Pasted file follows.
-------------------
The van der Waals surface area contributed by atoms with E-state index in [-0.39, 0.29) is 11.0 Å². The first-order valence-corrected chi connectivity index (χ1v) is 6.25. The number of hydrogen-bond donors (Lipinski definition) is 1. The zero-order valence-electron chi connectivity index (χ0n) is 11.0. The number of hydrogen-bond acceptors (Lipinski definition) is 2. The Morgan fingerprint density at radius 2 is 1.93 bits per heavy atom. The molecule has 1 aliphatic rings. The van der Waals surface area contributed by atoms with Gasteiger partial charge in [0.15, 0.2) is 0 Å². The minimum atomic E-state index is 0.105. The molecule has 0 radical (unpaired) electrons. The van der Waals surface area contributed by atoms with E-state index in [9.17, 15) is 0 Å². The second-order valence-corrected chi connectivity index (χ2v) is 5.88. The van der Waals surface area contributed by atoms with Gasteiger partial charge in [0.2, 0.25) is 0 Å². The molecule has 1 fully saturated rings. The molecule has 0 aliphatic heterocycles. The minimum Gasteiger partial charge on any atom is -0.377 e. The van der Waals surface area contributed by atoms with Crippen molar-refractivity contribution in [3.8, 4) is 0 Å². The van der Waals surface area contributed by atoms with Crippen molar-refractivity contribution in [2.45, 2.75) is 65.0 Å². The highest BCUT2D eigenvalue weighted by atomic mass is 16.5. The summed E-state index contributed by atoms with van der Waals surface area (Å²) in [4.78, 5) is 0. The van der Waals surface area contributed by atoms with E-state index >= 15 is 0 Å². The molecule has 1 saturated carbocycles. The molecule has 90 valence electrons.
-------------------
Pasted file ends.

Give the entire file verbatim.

The van der Waals surface area contributed by atoms with E-state index in [-0.39, 0.29) is 11.0 Å². The first-order valence-corrected chi connectivity index (χ1v) is 6.25. The number of hydrogen-bond donors (Lipinski definition) is 1. The zero-order valence-electron chi connectivity index (χ0n) is 11.0. The number of hydrogen-bond acceptors (Lipinski definition) is 2. The Morgan fingerprint density at radius 2 is 1.93 bits per heavy atom. The molecule has 1 aliphatic rings. The van der Waals surface area contributed by atoms with Gasteiger partial charge in [0.15, 0.2) is 0 Å². The minimum atomic E-state index is 0.105. The molecule has 0 radical (unpaired) electrons. The van der Waals surface area contributed by atoms with E-state index in [9.17, 15) is 0 Å². The second-order valence-corrected chi connectivity index (χ2v) is 5.88. The van der Waals surface area contributed by atoms with Gasteiger partial charge in [0.2, 0.25) is 0 Å². The molecule has 1 fully saturated rings. The molecule has 0 aliphatic heterocycles. The minimum Gasteiger partial charge on any atom is -0.377 e. The van der Waals surface area contributed by atoms with Crippen molar-refractivity contribution in [3.8, 4) is 0 Å². The van der Waals surface area contributed by atoms with Crippen molar-refractivity contribution in [2.45, 2.75) is 65.0 Å². The highest BCUT2D eigenvalue weighted by atomic mass is 16.5. The summed E-state index contributed by atoms with van der Waals surface area (Å²) in [4.78, 5) is 0. The van der Waals surface area contributed by atoms with E-state index >= 15 is 0 Å². The molecule has 1 saturated carbocycles. The molecule has 90 valence electrons.